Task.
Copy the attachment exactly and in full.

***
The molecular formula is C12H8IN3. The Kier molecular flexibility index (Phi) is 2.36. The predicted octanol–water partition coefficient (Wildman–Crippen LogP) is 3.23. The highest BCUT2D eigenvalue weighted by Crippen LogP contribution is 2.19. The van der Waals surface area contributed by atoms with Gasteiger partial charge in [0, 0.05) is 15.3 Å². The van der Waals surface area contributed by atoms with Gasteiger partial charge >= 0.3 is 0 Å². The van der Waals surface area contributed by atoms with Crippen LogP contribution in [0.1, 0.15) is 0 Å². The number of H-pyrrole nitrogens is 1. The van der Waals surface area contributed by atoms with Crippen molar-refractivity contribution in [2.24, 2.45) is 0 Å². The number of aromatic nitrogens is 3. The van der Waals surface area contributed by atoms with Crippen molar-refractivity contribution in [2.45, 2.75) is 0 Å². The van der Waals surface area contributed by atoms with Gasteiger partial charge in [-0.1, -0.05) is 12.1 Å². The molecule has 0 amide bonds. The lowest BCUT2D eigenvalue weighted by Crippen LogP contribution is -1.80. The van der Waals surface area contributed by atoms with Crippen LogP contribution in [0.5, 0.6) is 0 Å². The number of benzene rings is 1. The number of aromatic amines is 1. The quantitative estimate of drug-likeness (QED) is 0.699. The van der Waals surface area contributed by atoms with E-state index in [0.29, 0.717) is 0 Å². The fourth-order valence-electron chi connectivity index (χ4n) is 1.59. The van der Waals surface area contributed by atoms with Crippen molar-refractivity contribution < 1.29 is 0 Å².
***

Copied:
The molecular formula is C12H8IN3. The Kier molecular flexibility index (Phi) is 2.36. The predicted octanol–water partition coefficient (Wildman–Crippen LogP) is 3.23. The highest BCUT2D eigenvalue weighted by Crippen LogP contribution is 2.19. The van der Waals surface area contributed by atoms with Gasteiger partial charge in [0, 0.05) is 15.3 Å². The van der Waals surface area contributed by atoms with Gasteiger partial charge >= 0.3 is 0 Å². The van der Waals surface area contributed by atoms with Crippen LogP contribution in [0.1, 0.15) is 0 Å². The number of H-pyrrole nitrogens is 1. The van der Waals surface area contributed by atoms with Crippen molar-refractivity contribution in [2.24, 2.45) is 0 Å². The number of aromatic nitrogens is 3. The van der Waals surface area contributed by atoms with Crippen molar-refractivity contribution in [2.45, 2.75) is 0 Å². The van der Waals surface area contributed by atoms with Gasteiger partial charge in [-0.1, -0.05) is 12.1 Å². The molecule has 0 amide bonds. The lowest BCUT2D eigenvalue weighted by Crippen LogP contribution is -1.80. The van der Waals surface area contributed by atoms with Crippen LogP contribution in [0.5, 0.6) is 0 Å². The number of benzene rings is 1. The number of aromatic amines is 1. The quantitative estimate of drug-likeness (QED) is 0.699. The van der Waals surface area contributed by atoms with E-state index in [0.29, 0.717) is 0 Å². The fourth-order valence-electron chi connectivity index (χ4n) is 1.59. The van der Waals surface area contributed by atoms with Crippen molar-refractivity contribution < 1.29 is 0 Å².